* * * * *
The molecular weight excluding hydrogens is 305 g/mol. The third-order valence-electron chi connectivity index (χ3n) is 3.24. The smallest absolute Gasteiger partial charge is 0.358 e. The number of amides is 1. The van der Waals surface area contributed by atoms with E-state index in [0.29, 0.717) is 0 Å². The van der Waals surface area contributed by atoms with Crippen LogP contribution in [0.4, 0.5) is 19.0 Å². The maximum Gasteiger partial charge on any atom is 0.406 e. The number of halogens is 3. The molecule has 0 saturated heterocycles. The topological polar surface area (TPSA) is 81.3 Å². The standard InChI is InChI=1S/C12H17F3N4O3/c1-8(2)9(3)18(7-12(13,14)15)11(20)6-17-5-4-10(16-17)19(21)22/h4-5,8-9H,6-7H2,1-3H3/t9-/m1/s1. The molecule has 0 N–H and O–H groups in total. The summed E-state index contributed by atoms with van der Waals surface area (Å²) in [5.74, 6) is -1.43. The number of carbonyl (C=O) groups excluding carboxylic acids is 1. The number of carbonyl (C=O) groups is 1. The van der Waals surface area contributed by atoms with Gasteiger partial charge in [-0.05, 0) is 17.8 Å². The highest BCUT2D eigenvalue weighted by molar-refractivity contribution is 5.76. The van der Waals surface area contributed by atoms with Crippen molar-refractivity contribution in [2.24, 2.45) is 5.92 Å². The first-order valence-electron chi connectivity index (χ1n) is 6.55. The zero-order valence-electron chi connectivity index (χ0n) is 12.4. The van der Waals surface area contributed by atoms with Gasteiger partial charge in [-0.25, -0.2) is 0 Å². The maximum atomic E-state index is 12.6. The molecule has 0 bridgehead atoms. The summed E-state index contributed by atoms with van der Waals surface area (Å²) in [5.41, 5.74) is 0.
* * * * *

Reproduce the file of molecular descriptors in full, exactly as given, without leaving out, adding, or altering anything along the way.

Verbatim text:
The molecular weight excluding hydrogens is 305 g/mol. The third-order valence-electron chi connectivity index (χ3n) is 3.24. The smallest absolute Gasteiger partial charge is 0.358 e. The number of amides is 1. The van der Waals surface area contributed by atoms with E-state index in [0.29, 0.717) is 0 Å². The van der Waals surface area contributed by atoms with Crippen LogP contribution in [0.4, 0.5) is 19.0 Å². The maximum Gasteiger partial charge on any atom is 0.406 e. The number of halogens is 3. The molecule has 0 saturated heterocycles. The topological polar surface area (TPSA) is 81.3 Å². The standard InChI is InChI=1S/C12H17F3N4O3/c1-8(2)9(3)18(7-12(13,14)15)11(20)6-17-5-4-10(16-17)19(21)22/h4-5,8-9H,6-7H2,1-3H3/t9-/m1/s1. The molecule has 0 N–H and O–H groups in total. The summed E-state index contributed by atoms with van der Waals surface area (Å²) in [5.74, 6) is -1.43. The number of carbonyl (C=O) groups excluding carboxylic acids is 1. The number of carbonyl (C=O) groups is 1. The van der Waals surface area contributed by atoms with Gasteiger partial charge in [-0.05, 0) is 17.8 Å². The highest BCUT2D eigenvalue weighted by molar-refractivity contribution is 5.76. The van der Waals surface area contributed by atoms with Crippen molar-refractivity contribution in [2.24, 2.45) is 5.92 Å². The first-order valence-electron chi connectivity index (χ1n) is 6.55. The zero-order valence-electron chi connectivity index (χ0n) is 12.4. The van der Waals surface area contributed by atoms with Gasteiger partial charge in [-0.25, -0.2) is 0 Å². The maximum atomic E-state index is 12.6. The molecule has 0 bridgehead atoms. The summed E-state index contributed by atoms with van der Waals surface area (Å²) in [5.41, 5.74) is 0.